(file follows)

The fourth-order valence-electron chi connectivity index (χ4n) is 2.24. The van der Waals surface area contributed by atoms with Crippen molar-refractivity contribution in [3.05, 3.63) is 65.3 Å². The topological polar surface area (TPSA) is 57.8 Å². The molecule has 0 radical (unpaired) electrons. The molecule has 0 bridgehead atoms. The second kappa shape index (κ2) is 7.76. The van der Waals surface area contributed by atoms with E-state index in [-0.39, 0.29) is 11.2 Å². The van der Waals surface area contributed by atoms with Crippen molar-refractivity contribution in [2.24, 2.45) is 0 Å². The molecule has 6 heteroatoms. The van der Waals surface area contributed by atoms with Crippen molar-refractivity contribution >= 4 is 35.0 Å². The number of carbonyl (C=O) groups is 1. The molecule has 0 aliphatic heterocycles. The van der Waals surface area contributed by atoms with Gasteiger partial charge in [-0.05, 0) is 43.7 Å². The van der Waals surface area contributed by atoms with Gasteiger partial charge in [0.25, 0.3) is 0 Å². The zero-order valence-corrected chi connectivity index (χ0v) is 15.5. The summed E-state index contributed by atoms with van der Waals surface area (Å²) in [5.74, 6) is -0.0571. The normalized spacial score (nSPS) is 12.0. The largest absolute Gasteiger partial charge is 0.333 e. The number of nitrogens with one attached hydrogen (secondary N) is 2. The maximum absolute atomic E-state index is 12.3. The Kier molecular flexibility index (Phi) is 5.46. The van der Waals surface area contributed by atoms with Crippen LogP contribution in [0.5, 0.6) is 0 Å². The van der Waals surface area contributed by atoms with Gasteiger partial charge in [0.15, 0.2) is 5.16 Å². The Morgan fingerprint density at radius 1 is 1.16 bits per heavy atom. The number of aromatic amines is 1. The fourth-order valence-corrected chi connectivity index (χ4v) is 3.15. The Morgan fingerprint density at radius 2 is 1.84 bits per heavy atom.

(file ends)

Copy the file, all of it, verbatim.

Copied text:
The fourth-order valence-electron chi connectivity index (χ4n) is 2.24. The van der Waals surface area contributed by atoms with Crippen molar-refractivity contribution in [3.05, 3.63) is 65.3 Å². The topological polar surface area (TPSA) is 57.8 Å². The molecule has 0 radical (unpaired) electrons. The molecule has 0 bridgehead atoms. The second kappa shape index (κ2) is 7.76. The van der Waals surface area contributed by atoms with E-state index in [-0.39, 0.29) is 11.2 Å². The van der Waals surface area contributed by atoms with Crippen molar-refractivity contribution in [2.24, 2.45) is 0 Å². The molecule has 6 heteroatoms. The van der Waals surface area contributed by atoms with Crippen molar-refractivity contribution >= 4 is 35.0 Å². The number of carbonyl (C=O) groups is 1. The molecule has 0 aliphatic heterocycles. The van der Waals surface area contributed by atoms with Gasteiger partial charge in [-0.05, 0) is 43.7 Å². The van der Waals surface area contributed by atoms with Gasteiger partial charge in [0.25, 0.3) is 0 Å². The zero-order valence-corrected chi connectivity index (χ0v) is 15.5. The summed E-state index contributed by atoms with van der Waals surface area (Å²) in [5.74, 6) is -0.0571. The normalized spacial score (nSPS) is 12.0. The largest absolute Gasteiger partial charge is 0.333 e. The number of nitrogens with one attached hydrogen (secondary N) is 2. The maximum absolute atomic E-state index is 12.3. The Kier molecular flexibility index (Phi) is 5.46. The van der Waals surface area contributed by atoms with Crippen LogP contribution in [0.5, 0.6) is 0 Å². The van der Waals surface area contributed by atoms with Gasteiger partial charge in [0.15, 0.2) is 5.16 Å². The Morgan fingerprint density at radius 1 is 1.16 bits per heavy atom. The number of aromatic amines is 1. The fourth-order valence-corrected chi connectivity index (χ4v) is 3.15. The Morgan fingerprint density at radius 2 is 1.84 bits per heavy atom.